BY DAVE PRICE
Daily Post Editor
You’ve got to hand it to the people at SamTrans. They have a lot of chutzpah.
They’re asking people to approve Measure W, and last week, just before the election, they announced that they bought some expensive, all-electric buses. They cost $270,000 a piece, about $70,000 more than regular buses.
Some of the money comes from grants, but if they’ve got that kind of cash to throw around, they shouldn’t be asking people for a sales tax increase — particularly one that disproportionately hurts poor and middle-income residents.
In your Voter Guide, you’ll see that a bunch of activists and politicians have signed an argument in favor of Measure W that states unequivocally that this tax hike will reduce traffic.
“Measure W will help you and your family spend less time stuck in traffic so you can get to work, school and home faster,” the argument states.
Yet SamTrans gets half of the money the tax will raise. The rest goes for pork-barrel local projects SamTrans handed out to city leaders to get their support for Measure W. You want a road diet to eliminate traffic lanes on your favorite street, pass Measure W, and your city will be able to fund it. SamTrans will get about $40 million a year from Measure W.
If SamTrans was going to reduce traffic, it would have happened already.
Instead, SamTrans’ ridership has been falling. It’s gone from 36,051 riders a day in fiscal year 2015 to 31,322 in 2017 — a 13.1% decrease. (And those numbers are inflated since people are counted when they board the bus in the morning and again in the afternoon, so we’re really talking about 15,661 people a day.)
More empty public buses rumbling around on our streets isn’t a 21st century approach. Even if they’re gold-plated, all-electric buses.
SamTrans spent $1 million on the Measure W campaign before it hit the ballot, which is legal in California, though it isn’t fair to finance a political campaign with taxpayer dollars. SamTrans will tell you that the $1 million was used to find out what things people wanted in this measure. But they did it with a bunch of ads that looked a lot like campaign commercials.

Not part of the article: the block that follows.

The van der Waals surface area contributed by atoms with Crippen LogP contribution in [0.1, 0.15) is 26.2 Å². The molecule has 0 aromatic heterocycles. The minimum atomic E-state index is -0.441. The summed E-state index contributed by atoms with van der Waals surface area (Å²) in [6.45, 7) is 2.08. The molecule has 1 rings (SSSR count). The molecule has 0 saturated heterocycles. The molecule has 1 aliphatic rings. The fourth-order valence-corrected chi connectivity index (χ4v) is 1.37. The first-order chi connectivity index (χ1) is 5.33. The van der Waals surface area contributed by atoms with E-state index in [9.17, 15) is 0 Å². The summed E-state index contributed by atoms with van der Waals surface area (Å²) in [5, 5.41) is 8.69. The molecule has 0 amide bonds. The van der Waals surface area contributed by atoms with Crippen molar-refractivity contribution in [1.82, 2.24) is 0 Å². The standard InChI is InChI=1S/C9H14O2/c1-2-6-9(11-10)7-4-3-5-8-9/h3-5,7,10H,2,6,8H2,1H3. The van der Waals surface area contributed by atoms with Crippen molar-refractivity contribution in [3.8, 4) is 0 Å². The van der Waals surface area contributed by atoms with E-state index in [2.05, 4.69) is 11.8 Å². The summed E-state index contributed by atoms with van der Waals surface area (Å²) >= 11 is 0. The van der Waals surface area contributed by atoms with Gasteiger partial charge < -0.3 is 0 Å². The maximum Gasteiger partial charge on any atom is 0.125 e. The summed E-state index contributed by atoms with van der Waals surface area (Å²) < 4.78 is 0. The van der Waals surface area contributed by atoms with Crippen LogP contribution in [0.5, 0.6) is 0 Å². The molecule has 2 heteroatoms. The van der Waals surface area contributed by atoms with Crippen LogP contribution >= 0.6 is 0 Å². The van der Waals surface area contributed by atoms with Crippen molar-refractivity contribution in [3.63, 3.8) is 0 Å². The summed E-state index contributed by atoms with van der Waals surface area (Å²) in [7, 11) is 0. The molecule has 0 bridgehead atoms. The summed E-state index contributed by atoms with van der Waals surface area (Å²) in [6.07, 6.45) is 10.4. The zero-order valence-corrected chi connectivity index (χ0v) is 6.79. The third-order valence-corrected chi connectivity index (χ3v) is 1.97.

If SamTrans was serious about traffic, they’d look ahead a few years and consider the congestion that will be occurring at the 32 Caltrain crossings in the county that don’t have bridges.
Because Caltrain is switching from diesel to electric power, trains will fly through these crossings more frequently every hour. That will cause traffic backups in areas that are already well congested.
Separating the tracks from the street requires bridges, tunnels or trenches — expensive undertakings. More than $100 million a crossing, or what the insiders call a “grade separation.”
How much does Measure W allocate for these crossings? A measly $2 million a year for the entire county.
More tax hikes ahead
Measure W’s backers say that the $2 million is meant for planning the grade separations and applying for grants. But state and federal funding for these bridges appears unlikely. My guess is that there will be another ballot measure in a couple of years to make you pay for grade separations. And, once again, its backers will promise that it will reduce traffic congestion — just like all of the other transportation measures and toll increases in the past.
One thing we can all agree upon, however, is that Measure W will keep the SamTrans bureaucracy well fed. Jim Hartnett, who heads SamTrans, Caltrain and the county Transit Authority, got $516,568 in total pay and benefits in 2016, the most recent figure available from Transparent California.
Think about that before you vote for Measure W.
Dave Price’s column appears on Mondays. His email address is firstname.lastname@example.org.